Book Review: Zealot by Reza Aslan
Sometime around the winter of 2007 I was warmly sequestered in my university’s library reading Rev. John Meier’s first volume of his seminal work, “A Marginal Jew: Rethinking the Historical Jesus”. by the time I had come to Meier’s work, I had seen copies of it in both my mothers and grandparent’s houses. It was a literary achievement when it was published in 1991, a year that marked the passing of many totems formerly revered.
since the 1970’s at least, revisionists and theologians have begun asking more probing questions about the life of historical Jesus of Nazareth. no longer content to review the story of god’s supposed son and heir from the realm of theology alone.
in large part any discussion of Jesus as a person separated from the acts which history has supposedly ascribed to him is troublesome because virtually all the people who knew him were illiterate tradesmen. thus any investigation then involves carefully parsing sentences and comparison with historical and archeological data.
I mention Meier’s work before moving on to Aslan’s work because Aslan himself acknowledges in his endnotes that he is very much indebted to the research Meier did and the trail he helped forge.
what makes Aslan’s work compelling is not that he necessarily says anything remarkably new about the historical Jesus, but that he says it so much better than anybody previously. other than Meier, former evangelical and current agnostic theologian Bart Ehrmann is perhaps the best known of what I like to refer to as revisionist theologians.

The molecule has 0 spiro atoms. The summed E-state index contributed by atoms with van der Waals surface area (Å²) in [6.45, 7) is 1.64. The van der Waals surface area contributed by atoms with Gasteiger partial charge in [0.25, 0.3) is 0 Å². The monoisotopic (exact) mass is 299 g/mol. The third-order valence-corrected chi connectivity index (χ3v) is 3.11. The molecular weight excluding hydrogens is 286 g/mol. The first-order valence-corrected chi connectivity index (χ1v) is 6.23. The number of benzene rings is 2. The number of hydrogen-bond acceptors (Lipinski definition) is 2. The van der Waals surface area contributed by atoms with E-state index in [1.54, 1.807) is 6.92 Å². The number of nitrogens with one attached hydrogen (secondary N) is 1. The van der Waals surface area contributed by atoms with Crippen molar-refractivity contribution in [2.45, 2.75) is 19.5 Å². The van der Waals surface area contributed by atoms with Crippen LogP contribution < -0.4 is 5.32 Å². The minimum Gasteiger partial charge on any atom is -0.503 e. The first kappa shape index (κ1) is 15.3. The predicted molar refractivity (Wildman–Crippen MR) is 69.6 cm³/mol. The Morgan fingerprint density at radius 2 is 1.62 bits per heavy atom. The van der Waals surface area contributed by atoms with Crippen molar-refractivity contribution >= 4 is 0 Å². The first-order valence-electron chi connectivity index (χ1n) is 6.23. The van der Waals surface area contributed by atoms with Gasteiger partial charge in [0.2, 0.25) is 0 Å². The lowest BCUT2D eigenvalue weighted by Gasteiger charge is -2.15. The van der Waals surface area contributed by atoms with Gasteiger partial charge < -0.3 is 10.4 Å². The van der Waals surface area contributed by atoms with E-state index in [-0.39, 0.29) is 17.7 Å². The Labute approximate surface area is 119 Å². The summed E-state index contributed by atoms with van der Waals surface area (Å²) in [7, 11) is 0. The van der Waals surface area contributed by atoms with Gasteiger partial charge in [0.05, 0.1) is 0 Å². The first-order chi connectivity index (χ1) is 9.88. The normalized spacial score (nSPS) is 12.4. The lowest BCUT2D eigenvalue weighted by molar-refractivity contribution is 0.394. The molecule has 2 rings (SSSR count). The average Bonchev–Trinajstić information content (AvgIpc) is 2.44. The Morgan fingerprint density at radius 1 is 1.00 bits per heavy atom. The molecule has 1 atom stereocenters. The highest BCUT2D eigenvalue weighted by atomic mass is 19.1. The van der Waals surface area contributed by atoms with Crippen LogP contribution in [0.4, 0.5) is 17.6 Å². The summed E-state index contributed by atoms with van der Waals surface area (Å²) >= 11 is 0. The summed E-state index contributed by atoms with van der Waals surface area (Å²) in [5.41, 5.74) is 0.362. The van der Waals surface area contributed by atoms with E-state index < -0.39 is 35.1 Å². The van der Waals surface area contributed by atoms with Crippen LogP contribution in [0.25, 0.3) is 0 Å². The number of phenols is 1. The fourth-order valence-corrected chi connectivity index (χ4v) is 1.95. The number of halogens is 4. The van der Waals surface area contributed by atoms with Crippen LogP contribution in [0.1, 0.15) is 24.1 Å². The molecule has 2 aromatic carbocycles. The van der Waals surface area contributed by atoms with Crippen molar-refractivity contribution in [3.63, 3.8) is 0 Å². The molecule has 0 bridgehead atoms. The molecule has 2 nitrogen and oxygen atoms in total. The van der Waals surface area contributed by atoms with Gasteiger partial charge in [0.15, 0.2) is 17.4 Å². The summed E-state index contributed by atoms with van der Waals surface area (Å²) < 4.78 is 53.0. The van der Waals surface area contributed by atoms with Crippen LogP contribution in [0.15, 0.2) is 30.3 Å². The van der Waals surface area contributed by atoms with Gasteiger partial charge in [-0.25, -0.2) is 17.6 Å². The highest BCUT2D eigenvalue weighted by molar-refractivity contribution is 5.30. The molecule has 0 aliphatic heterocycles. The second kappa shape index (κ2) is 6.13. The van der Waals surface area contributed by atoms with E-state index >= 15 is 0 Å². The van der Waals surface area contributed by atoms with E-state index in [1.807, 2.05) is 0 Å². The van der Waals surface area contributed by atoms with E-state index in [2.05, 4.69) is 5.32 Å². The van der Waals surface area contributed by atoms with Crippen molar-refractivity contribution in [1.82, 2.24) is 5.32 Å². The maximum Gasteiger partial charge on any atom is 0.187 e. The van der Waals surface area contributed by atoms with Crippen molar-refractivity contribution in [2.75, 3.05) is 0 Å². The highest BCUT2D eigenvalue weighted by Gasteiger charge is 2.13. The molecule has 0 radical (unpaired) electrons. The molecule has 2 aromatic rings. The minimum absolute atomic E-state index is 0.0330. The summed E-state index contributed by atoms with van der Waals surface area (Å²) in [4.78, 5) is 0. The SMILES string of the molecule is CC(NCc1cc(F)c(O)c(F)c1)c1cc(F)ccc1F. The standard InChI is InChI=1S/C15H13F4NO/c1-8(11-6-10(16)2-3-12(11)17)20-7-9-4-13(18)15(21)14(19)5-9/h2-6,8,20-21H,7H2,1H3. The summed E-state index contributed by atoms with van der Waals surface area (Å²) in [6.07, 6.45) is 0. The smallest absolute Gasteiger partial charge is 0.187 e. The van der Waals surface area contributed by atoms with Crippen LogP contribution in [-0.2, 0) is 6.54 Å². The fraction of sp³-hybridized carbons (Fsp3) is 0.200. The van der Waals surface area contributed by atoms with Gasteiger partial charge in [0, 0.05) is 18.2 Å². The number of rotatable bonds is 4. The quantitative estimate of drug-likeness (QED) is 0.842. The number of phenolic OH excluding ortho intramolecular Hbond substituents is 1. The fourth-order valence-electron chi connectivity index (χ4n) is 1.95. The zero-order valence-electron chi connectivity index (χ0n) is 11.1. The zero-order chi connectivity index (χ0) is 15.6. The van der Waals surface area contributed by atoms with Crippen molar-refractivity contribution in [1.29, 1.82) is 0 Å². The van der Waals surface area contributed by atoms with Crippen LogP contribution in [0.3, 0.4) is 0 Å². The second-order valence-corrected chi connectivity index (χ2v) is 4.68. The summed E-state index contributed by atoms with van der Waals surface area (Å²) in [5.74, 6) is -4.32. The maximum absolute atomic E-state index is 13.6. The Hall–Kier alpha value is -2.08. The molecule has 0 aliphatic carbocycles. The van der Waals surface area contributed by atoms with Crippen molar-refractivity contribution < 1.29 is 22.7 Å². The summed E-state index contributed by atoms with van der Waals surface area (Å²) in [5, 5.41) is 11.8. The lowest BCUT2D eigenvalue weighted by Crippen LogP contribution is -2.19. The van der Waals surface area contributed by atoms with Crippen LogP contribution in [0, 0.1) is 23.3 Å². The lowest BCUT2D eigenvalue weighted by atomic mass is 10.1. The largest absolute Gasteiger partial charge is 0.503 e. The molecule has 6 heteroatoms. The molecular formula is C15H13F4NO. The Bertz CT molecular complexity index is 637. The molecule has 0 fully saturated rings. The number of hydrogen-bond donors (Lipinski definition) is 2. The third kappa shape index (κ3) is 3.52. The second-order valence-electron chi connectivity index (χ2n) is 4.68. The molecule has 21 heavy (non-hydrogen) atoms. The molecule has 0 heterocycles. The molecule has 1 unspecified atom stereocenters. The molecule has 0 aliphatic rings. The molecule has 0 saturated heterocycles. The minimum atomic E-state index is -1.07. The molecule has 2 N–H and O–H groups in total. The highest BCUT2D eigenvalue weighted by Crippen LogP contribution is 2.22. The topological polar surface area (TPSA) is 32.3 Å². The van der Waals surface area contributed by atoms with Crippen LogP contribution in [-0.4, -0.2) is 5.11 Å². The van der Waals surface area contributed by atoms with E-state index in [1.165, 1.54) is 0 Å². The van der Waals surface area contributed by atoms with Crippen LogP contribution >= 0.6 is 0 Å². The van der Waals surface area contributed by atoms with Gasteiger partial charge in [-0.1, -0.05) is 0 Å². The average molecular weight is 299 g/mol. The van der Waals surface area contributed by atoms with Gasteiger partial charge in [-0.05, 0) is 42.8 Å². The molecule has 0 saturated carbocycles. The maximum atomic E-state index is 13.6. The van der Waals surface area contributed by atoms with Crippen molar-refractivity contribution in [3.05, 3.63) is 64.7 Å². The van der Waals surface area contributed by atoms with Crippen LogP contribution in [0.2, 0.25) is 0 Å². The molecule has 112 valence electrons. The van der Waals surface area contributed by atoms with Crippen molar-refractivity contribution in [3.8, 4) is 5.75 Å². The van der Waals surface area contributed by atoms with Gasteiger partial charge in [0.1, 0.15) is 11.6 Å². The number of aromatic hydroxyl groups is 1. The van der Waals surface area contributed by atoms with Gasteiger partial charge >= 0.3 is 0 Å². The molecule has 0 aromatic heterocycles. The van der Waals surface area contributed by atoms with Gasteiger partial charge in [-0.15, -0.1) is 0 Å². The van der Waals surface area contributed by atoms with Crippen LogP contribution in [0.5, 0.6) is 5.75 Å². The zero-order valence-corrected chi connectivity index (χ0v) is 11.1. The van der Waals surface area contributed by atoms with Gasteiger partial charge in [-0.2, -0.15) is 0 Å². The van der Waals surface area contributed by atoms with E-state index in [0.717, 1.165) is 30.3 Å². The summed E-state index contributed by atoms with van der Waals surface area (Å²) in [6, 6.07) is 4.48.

Ehrmann’s works on both the Gnostic gospels and the gospel of Judas are relatively well known in popular and academic circles, but to my knowledge neither write with the strength in both prose and style that Aslan does.
Perhaps the only area Aslan less than excels is in his critique of the nature of Roman rule in both the Levant and elsewhere. Where Aslan sees needless ruthlessness I see elements of progress. I am not and will not defend actions against the civilian populous that are inarguably brutal and extreme. However I think that a point can be made that either because of or in spite of the brutality, Rome created roads, infrastructure and a large education infrastructure like anything the world had seen previously. therefore my question is broadly stated to ask what Aslan or any critic of Roman policy would do otherwise. It’s an intellectually lazy tactic to refute a policy without offering an alternative.
but barring this admittedly slightly trivial retort, on the whole Aslan succeeds in creating a complex narrative about who modern historians have come to believe Jesus was and what his mission was.
Zealot by Reza Aslan. Random House Publishing: 2013 336 pages. Purchased Copy.